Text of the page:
Have you ever heard of an interest-only mortgage? If not, you aren’t alone. Interest-only mortgages are pretty rare these days. They were not so rare back in the 1990s and early 2000s. They were so common back then that lenders were advertising them on TV, radio, and in newspapers and magazines. These days, not so much.
Although you could find an interest-only mortgage if you looked long and hard enough, banks are very reluctant to offer them nowadays due to the lingering effects of the 2007-2008 housing crash and financial crisis.
Interest-only mortgages were not the sole cause of the crisis. However, they were a very big contributor to it. Too many banks making too many interest-only mortgages created instability in both the financial and property markets.
Eventually, both markets took a huge tumble. More than a decade later, banks are still shying away from interest-only mortgages.
How Such Mortgages Work
Interest-only mortgages come in numerous flavors. The one thing they all have in common is lower monthly payments at the onset. For a certain amount of time, the borrower does not pay any principle. Only interest payments are made. At some point though, the principle comes due. That is where the differences lie.
In a traditional interest-only scenario, the mortgage is actually a balloon mortgage. Interest payments are made for 7-10 years. On the loan’s maturity date, the entire principle is due. It is paid with a single balloon payment.
The balloon mortgage model is extremely rare today. The few interest-only mortgages that do exist tend to be 30-year notes with interest-only payments terminating after a short amount of time. For example, a borrower may pay interest only for the first 5 years. Beginning in year 6, he starts paying both interest and principle.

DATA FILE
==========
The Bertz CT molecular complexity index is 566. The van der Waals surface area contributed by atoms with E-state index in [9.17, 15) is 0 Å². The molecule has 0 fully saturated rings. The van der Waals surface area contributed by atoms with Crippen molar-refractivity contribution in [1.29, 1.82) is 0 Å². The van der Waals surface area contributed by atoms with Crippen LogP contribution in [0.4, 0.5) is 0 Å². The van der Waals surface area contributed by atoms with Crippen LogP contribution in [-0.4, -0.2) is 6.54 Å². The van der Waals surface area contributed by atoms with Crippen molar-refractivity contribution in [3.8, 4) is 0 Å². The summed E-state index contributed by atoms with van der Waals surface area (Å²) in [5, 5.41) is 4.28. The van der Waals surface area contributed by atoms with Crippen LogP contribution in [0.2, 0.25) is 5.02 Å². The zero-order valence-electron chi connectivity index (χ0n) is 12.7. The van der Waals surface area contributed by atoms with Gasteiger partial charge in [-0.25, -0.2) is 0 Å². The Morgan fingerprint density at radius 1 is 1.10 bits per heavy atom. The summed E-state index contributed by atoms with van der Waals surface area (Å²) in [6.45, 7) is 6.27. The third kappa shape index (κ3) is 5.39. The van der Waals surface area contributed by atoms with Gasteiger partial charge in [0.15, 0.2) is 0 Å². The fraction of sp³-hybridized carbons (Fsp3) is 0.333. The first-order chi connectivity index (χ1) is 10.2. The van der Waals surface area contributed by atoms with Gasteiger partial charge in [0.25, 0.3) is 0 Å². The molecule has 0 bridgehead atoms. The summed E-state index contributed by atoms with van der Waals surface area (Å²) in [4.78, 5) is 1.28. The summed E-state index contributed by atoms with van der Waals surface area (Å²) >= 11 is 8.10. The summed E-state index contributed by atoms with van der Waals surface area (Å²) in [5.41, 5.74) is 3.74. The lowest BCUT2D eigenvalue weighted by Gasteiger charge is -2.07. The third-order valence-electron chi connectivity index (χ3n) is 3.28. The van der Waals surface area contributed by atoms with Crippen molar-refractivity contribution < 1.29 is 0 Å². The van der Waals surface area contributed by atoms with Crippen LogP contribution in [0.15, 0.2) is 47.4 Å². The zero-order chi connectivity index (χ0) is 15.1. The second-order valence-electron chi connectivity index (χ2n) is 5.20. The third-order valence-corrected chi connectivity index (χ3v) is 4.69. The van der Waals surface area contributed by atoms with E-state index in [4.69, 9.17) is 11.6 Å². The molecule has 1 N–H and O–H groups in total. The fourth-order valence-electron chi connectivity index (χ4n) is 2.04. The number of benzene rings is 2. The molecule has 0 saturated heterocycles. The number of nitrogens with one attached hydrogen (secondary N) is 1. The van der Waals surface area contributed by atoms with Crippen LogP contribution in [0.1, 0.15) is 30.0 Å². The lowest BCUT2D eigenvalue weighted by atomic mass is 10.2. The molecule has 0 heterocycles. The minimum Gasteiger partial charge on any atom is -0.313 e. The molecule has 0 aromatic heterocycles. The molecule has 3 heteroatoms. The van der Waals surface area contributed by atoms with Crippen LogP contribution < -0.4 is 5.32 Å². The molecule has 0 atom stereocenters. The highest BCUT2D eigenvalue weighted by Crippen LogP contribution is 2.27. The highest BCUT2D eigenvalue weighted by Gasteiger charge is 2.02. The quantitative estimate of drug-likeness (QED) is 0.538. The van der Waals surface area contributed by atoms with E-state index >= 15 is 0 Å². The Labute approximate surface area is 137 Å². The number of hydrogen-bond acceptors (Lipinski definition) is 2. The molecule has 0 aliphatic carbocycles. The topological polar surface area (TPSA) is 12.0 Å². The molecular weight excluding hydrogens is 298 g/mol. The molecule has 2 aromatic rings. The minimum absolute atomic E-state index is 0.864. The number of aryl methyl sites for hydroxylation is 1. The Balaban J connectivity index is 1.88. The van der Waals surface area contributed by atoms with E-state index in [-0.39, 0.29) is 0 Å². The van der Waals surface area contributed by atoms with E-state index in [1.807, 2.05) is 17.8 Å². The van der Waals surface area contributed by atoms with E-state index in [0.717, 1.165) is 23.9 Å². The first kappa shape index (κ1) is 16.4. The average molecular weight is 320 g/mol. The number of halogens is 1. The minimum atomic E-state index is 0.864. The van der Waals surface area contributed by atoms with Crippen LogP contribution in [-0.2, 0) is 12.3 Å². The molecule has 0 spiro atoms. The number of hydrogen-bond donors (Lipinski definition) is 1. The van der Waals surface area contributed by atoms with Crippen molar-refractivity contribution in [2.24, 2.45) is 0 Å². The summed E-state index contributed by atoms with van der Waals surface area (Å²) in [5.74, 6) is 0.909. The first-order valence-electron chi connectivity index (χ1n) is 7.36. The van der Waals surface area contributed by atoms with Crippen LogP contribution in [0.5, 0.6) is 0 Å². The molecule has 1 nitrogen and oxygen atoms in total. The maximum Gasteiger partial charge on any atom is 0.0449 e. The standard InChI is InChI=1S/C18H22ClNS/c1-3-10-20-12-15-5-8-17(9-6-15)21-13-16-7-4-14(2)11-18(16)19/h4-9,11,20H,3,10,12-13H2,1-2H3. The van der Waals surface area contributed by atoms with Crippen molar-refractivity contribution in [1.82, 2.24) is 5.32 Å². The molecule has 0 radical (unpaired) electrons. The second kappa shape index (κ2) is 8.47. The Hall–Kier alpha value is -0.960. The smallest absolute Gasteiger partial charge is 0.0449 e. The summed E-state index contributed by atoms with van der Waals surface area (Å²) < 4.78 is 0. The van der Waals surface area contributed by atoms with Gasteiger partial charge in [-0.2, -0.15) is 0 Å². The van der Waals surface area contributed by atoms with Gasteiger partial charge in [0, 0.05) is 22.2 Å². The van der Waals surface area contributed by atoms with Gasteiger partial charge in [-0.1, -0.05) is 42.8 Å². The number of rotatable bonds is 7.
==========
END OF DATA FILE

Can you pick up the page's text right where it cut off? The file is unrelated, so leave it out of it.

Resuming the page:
Interest-Only Loans in Hard Money
There is a niche industry within financial services that still utilizes the interest-only loan concept. We are talking hard money here. Hard money lending is private lending originating from companies or fund managers whose financing comes from investors. Salt Lake City’s Actium Partners is an example of a typical hard money lender.
Actium lends mostly for real estate transactions. They help commercial real estate investors acquire properties with short term loans that are typically paid off within 6-24 months. Some of those loans are structured as interest-only loans. The borrower makes regular interest payments followed by a balloon payment on or before the loan’s due date.
Hard money lenders are more open to the interest-only concept because they loan based on assets rather than the borrower’s full faith and credit. A loan obtained to purchase a new piece of property would be backed by said property. The property would be offered as collateral on the loan. A combination of high value, high liquidity, and a substantial downpayment mitigate the lender’s risks considerably. With lower risk comes a greater willingness among lenders to write interest-only loans.
Not a Good Idea for Mortgages
Interest-only loans work fairly well in the hard money game. The way hard money lending is structured allows lenders to offer interest-only loans with minimal risk. The same is not true in the residential mortgage market. Simply put, interest-only loans are not a good idea for home mortgages.
Banks and credit unions assume too much risk on interest-only loans. That’s why they are so rare these days, at least compared to 30 years ago. Back then, banks took more risks in order to help consumers buy houses. But they learned a hard lesson from the crash. It is a lesson that now causes them to shy away from interest-only loans.